POTD: The Classic Beretta Jetfire

    Clayton writes …

    I’d like to share with you a beautiful pocket pistol I acquired recently. It’s a Beretta 950BS chambered in .25 ACP, commonly referred to as a “Jetfire” to distinguish it from its .22 Short chambered relative known as the “Minx.” I purchased this from a former LEO and, judging from the amount of pocket lint underneath the barrel when I first disassembled it, I assume it was his backup gun. This particular gun was produced in 1989.


    The 950 was produced from the early 1950’s until it was discontinued in the early 2000’s. The earlier models, known as the 950B, were produced in Italy. Following the 1968 GCA, it was produced domestically in Maryland with the addition of a manual thumb safety, hence the 950BS designation. It’s a simple blowback action that features a tip-up barrel which makes loading and unloading the chamber safe and fast. The magazine release is a button located on the bottom right-hand corner of the left-side grip, similar to the original Beretta 92. The single-action trigger is crisp and not too heavy with absolutely no creep. The frame-mounted thumb safety is positive and there’s no way it can be accidentally engaged or disengaged. It holds 8 rounds in the magazine plus one in the chamber for a total of 9 rounds, making this a very attractive option for concealed carry. Owners of the 950BS can attest to the gun’s spectacular reliability, surprising accuracy, and excellent shootability. And at only 10 ounces unloaded, you hardly even know you’re carrying it. In fact, it has been serving as my go-to pocket pistol since I’ve had it.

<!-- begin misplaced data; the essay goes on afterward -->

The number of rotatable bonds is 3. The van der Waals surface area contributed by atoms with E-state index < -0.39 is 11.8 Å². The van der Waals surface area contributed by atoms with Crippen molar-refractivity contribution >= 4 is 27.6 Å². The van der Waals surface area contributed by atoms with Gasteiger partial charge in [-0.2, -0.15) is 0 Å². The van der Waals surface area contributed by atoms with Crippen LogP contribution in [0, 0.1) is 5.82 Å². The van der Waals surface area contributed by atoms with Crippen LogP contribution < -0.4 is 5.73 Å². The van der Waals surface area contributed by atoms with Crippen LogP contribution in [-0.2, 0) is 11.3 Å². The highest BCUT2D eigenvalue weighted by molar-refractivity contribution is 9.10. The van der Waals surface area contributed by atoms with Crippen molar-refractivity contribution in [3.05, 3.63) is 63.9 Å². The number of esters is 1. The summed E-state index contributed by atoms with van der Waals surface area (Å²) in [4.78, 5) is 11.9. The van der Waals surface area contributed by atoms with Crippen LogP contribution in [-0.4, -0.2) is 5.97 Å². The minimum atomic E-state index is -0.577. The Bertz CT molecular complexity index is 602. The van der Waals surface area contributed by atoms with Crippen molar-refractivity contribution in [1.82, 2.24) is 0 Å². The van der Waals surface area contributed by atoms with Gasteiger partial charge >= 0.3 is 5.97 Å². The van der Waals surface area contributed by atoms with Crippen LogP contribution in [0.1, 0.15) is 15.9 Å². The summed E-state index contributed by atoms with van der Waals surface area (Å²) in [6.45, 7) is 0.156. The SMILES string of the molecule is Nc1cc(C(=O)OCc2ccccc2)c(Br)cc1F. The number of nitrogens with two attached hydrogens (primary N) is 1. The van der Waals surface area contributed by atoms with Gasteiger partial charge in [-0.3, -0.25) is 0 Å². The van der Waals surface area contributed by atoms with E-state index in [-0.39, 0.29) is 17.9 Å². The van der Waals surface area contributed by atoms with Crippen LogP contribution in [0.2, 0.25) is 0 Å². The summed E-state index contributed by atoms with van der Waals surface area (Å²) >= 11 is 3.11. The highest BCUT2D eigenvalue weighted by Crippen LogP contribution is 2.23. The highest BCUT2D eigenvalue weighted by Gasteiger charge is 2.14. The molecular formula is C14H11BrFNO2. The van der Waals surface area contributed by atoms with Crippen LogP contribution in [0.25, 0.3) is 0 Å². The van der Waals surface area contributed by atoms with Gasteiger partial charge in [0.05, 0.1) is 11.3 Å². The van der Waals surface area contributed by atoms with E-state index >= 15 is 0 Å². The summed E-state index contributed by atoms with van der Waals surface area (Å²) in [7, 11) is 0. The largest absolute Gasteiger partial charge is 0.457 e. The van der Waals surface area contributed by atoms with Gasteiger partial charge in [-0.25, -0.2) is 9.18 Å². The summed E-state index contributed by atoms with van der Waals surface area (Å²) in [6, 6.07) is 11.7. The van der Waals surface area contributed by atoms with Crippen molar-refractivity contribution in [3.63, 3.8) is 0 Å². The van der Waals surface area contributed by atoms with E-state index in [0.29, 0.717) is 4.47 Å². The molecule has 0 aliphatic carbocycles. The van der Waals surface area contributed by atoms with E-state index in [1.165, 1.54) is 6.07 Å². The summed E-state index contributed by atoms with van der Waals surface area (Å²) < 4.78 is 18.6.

Many people criticize the .25 ACP cartridge for its lack of stopping power, but the fact of the matter is that a well-placed shot with a full metal jacket cartridge will have adequate penetration to be lethal at standard self-defense ranges. Add in the fact that the 950BS holds 9 rounds and has a quick single-action trigger, and you have what YouTube user nutnfancy has dubbed “the King of Hideout Pistols.” To top it all off, this gun is very photogenic and has been seen in countless movies, including The Man with the Golden Gun, The Spy Who Loved Me, Licence to Kill, They Live, and Reservoir Dogs among many others.

    These guns can be had on the used market for anywhere from the low $200 range up to $500 depending on the age and condition. I purchased this one for $275, which I felt was a good price considering the beautiful shape this gun is in. The only bluing wear to be seen is on the front corners of the slide and on the original magazine.(Replacement magazines are produced by Mec-Gar and can be had for pretty cheap.)

    Clayton, thanks for the beautiful photos and great writeup.